I read up a bit on the Android lifecycle, which seemed to confirm this behavior.  The intent seemed to be using the "savedState" buffer to handle the restore myself.  If this is really the intended flow, I now have a lot more respect for every native App that seamlessly transitions in and out.  But if this is really true, then I'm wondering:


1) What is the max limit on the savedState size?  I'm assuming I couldn't copy my entire allocated memory range, for example.

2) Assuming the above answer is fairly small, doesn't that imply that you need to reload all resources again?  This seems like it would involve tons of loading time, even for a brief transition back to the main menu.


It just seems like I must be missing something.  I'm curiow now how iOS handles this...


Thanks for any advice!

Display Loop with Win32

30 November 2013 - 09:54 AM

Hello all,


I've been working on a little OpenGL test recently, and I was trying to set up smooth animation.  I am programming on Windows, using win32 for my application setup, and GLEW for my OpenGL calls.  I apologize in advance if this question is more win32 than OpenGL, but here goes:


My window is set up to support OpenGL, but is not full screen.  My main loop is the standard while loop, with a PeekMessage() once per iteration.  If no messages exist, I display and update my scene.  The display functions runs a bunch of OpenGL state changes, a few draw functions, and then calls glFlush().  Now, my expectation was that this loop would be running as fast as it can ( ie: no waits ).  But I noticed that my animations appear to be running at around 60 FPS; I profiled it with QueryPerformanceCounter(), and that does indeed seem to be the case.  


Initially, I had thought that perhaps one of my win32 functions was blocking in order to fufill some sort of requirement, but upon closer inspection it looks like it is actually my display function that is taking around 16.6 ms on average.  In that function I only call glFlush() at the end, I do not call glFinish().  


Does anybody know why this might be happening?  It's actually kind of what I *want* to happen, but I'd like to know why my loop is mysteriously locked to 60 FPS.  My understanding was that getting VSYNC with OpenGL and win32 requires special use of extensions to configure the swap interval, so I was pretty surprised with this behavior.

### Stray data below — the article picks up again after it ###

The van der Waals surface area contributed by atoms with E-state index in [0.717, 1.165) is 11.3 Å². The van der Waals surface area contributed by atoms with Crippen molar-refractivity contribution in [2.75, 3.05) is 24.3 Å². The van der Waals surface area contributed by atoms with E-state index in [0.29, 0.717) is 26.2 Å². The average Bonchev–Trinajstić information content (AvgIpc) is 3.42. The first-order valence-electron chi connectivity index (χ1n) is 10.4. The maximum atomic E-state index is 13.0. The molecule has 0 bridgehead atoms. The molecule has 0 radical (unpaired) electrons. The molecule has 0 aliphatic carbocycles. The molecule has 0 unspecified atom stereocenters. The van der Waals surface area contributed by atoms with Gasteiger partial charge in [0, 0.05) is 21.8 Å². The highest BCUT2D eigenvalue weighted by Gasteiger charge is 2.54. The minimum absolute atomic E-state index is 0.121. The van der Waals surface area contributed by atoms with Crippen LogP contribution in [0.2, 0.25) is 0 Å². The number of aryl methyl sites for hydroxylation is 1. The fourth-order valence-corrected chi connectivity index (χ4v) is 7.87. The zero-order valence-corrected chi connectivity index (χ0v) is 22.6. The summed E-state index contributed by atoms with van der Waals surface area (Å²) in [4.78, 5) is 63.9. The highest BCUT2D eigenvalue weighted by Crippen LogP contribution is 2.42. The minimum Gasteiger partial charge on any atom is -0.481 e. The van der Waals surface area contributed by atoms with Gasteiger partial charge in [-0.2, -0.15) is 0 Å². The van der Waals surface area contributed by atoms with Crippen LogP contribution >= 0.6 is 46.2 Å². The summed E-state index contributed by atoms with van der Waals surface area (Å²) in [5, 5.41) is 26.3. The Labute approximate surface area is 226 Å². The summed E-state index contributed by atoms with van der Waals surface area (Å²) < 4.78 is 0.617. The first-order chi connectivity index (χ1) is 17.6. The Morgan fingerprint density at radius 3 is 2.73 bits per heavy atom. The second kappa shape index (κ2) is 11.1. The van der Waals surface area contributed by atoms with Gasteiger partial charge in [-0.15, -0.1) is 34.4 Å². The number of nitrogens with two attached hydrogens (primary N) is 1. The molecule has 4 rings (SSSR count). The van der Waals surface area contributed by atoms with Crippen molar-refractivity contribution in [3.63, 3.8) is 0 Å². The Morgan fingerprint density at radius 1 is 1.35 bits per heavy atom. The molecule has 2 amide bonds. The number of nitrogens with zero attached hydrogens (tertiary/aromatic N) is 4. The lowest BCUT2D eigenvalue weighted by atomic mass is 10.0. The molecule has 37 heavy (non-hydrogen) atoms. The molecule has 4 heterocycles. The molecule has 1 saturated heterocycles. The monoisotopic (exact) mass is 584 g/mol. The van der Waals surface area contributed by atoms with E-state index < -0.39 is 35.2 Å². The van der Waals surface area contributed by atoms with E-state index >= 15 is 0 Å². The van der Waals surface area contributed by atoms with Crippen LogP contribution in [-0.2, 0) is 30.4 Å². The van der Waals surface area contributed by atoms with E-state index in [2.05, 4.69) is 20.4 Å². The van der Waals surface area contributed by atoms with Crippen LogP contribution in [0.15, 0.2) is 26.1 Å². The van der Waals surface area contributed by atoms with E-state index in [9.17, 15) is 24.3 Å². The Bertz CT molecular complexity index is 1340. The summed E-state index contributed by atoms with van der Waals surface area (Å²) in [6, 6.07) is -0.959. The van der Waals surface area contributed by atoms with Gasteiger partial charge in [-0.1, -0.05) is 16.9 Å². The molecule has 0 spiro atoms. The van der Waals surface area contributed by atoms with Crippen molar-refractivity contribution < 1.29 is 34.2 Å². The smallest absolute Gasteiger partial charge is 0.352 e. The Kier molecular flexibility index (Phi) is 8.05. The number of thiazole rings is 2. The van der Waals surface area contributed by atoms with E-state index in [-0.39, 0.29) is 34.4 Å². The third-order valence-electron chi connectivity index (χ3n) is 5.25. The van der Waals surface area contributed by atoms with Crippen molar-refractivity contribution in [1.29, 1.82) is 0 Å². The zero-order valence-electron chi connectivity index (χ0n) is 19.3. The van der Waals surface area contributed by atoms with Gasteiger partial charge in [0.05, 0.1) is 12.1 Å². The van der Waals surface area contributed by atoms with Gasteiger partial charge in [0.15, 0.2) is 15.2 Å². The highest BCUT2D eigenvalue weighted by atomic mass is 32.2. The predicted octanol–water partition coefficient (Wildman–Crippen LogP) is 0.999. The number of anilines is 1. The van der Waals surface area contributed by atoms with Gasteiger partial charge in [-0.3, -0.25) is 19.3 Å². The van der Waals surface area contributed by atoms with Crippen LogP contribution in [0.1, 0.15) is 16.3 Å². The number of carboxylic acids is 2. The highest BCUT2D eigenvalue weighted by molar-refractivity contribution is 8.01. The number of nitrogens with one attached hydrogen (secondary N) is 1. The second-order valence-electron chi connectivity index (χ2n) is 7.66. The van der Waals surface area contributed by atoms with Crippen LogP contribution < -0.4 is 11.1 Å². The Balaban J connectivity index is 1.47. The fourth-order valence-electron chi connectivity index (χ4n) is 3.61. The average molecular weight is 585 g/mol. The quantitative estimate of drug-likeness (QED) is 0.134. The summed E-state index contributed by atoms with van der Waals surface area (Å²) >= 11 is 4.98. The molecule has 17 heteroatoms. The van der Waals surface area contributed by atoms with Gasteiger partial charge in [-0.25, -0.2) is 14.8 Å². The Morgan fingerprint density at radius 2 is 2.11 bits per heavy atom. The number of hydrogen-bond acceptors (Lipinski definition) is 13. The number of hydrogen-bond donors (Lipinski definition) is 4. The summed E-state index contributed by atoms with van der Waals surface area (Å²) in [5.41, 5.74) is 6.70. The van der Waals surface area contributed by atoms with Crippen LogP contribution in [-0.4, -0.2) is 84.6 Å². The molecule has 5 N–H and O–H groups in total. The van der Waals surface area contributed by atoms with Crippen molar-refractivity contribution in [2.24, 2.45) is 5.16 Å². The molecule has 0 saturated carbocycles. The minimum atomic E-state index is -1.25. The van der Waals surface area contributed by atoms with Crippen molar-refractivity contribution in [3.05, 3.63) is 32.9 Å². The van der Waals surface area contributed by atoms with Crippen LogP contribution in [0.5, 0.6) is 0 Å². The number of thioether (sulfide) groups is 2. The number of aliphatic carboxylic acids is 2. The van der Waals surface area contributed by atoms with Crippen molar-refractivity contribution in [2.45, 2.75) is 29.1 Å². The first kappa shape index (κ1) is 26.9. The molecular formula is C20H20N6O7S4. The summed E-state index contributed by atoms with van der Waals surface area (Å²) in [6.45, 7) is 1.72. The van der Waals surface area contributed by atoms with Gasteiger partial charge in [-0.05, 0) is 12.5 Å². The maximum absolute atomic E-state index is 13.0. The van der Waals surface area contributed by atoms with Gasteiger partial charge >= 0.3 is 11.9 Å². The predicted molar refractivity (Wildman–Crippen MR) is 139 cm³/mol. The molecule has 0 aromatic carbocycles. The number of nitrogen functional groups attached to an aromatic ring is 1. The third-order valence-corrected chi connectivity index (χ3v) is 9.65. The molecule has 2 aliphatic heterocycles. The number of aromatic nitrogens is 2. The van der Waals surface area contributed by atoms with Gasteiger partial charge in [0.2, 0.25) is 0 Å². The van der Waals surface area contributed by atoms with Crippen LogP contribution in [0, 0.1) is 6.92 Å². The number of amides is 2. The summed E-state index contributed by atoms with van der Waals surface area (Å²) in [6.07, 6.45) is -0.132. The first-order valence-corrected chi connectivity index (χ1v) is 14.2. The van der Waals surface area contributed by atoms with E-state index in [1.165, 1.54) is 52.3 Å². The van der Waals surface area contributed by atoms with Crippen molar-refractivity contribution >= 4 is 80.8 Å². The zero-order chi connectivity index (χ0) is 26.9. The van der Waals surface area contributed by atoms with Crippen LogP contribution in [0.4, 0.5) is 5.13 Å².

Many thanks for any advice!

Issue with GLEW, Eclipse, MinGW

11 August 2013 - 11:30 PM

Hello all,


I have just recently been trying to set up an OpenGL environment in Windows, using Eclipse as my IDE and MinGW as my compiler.  I am stumbling along so far, but have successfully gotten a simple window up and rendering with freeGlut.


However, I started running into problems when attempting to call the function "glGenBuffers()" to allocate a vertex buffer and an index buffer.  I realized then that I needed a utility to get access to the extension functions, which is when I started looking at GLEW.  I downloaded the source and built it with msys ( make ), and I am currently trying to get the library functional in my application.


Initially it would fail immediately with dll errors, until I put the built "glew32.dll" in my Path.  Now I can get past the starting point, but as soon as I call "glGenBuffers()", I get another missing dll error.  Specifically it says in my console window:



Error: dll starting at 0x772f1000 not found.

Error: dll starting at 0x760c1000 not found.

Error: dll starting at 0x772f1000 not found.

Error: dll starting at 0x77411000 not found.

Cannot access memory at address 0x0



I am a bit confused at this point.  I would assume that if I were still missing the dll file GLEW needed, it would still be crashing on startup.  But maybe the dll is just enough to keep it from crashing initially but not actually compiled correctly for my platform?  I did end up with my msys setup being unable to find MinGW, but it built GLEW all the same ( perhaps with a different, incompatible compiler ? ).


Sorry, that's a lot of balls in the air, I apologize.  If anybody has any good advice to track this sort of thing down, I'd appreciate it.


Thanks much!